Religious Affairs Ministry to promote wedding reform

Naftali Bennett and Eli Ben Dahan announce their support of the ‘Tzohar laws’ to ease access to marriage in Israel

Illustrative photo of a couple posing for pictures before their wedding. (Kobi Gideon/Flash90)
Illustrative photo of a couple posing for pictures before their wedding. (Kobi Gideon/Flash90)

The Religious Affairs Ministry will push forward marriage reform legislation in order to initiate a “revolution” in the country’s religious services, Naftali Bennett announced Sunday.

Currently, couples who wish to wed in Israel must register with the rabbinate in the city where at least one of them resides. Religious Affairs Minister Bennett and his deputy, Eli Ben Dahan, said the new legislation, known as the “Tzohar laws” — named for a Modern Orthodox group that performs alternative religious wedding ceremonies for nonreligious couples — would allow couples to register wherever they wish, “thus creating a healthy competition among religious councils,” instead of limiting them to a rabbi employed by the religious council where they live.

“This is a significant change,” Ben Dahan said. “The public will no longer be held hostage to any one religious council.” Rather, councils now will have to offer better service to the couples if they wish to earn their registration fee — some NIS 600 ($160).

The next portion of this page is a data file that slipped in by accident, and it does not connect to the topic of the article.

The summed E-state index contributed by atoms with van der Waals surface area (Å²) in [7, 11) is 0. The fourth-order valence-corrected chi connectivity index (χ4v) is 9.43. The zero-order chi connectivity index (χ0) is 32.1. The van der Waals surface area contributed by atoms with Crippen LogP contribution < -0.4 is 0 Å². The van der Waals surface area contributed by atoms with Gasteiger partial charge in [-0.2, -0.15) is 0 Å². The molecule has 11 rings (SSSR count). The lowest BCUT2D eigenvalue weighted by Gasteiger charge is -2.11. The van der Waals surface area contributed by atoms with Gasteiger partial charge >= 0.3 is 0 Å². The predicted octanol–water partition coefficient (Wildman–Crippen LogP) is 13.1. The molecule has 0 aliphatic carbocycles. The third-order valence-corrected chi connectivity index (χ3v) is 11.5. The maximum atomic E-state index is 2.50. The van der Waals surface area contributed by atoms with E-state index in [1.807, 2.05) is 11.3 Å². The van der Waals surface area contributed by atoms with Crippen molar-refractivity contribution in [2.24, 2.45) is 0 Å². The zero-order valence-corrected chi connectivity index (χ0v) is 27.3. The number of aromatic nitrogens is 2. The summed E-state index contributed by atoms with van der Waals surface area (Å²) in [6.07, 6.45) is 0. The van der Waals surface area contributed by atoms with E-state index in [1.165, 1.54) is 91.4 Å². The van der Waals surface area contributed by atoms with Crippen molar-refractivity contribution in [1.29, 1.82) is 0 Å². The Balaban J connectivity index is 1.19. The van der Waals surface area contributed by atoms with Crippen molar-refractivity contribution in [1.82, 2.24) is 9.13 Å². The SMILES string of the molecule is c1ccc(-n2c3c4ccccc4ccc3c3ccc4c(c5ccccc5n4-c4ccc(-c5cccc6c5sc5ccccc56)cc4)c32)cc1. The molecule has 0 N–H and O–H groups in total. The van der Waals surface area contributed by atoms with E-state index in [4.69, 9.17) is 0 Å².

The Tzohar laws would, in addition, ease the path of rabbis from that organization to perform officially recognized weddings. The state rabbinate has effectively discouraged such ceremonies by selectively enforcing that geographical restriction, since the Tzohar rabbi whom a couple has chosen to preside over its union often lives in a different town from both bride and groom.

Bennett recalled that when he registered to wed in 1999, “The rabbi who received us attempted to convince us to vote for a particular party.” Today, he said, he wants to make religious services more accessible and thereby help the general public view Judaism more positively.

“There is no competition in Judaism,” Bennett said. “But there is competition for religious services, and we are making history.”

Besides removing the restrictions as to where a couple may register to marry, the Tzohar laws would consolidate the number of religious councils in Israel, from the current 133 to about 80.

In a swipe at the ultra-Orthodox parties that were until recently in charge of religious affairs in Israel, Bennett said that “from now on appointments [to the religious councils] will be on a professional basis, not a political one.”

The legislation being promoted by Bennett and Ben Dahan comprises two bills that were first proposed in the previous government by MK Faina Kirshenbaum (Yisrael Beytenu) and Otniel Schneller, who was then an MK with the Kadima party. The bills passed the Knesset’s Constitution, Law and Justice Committee in March 2012.

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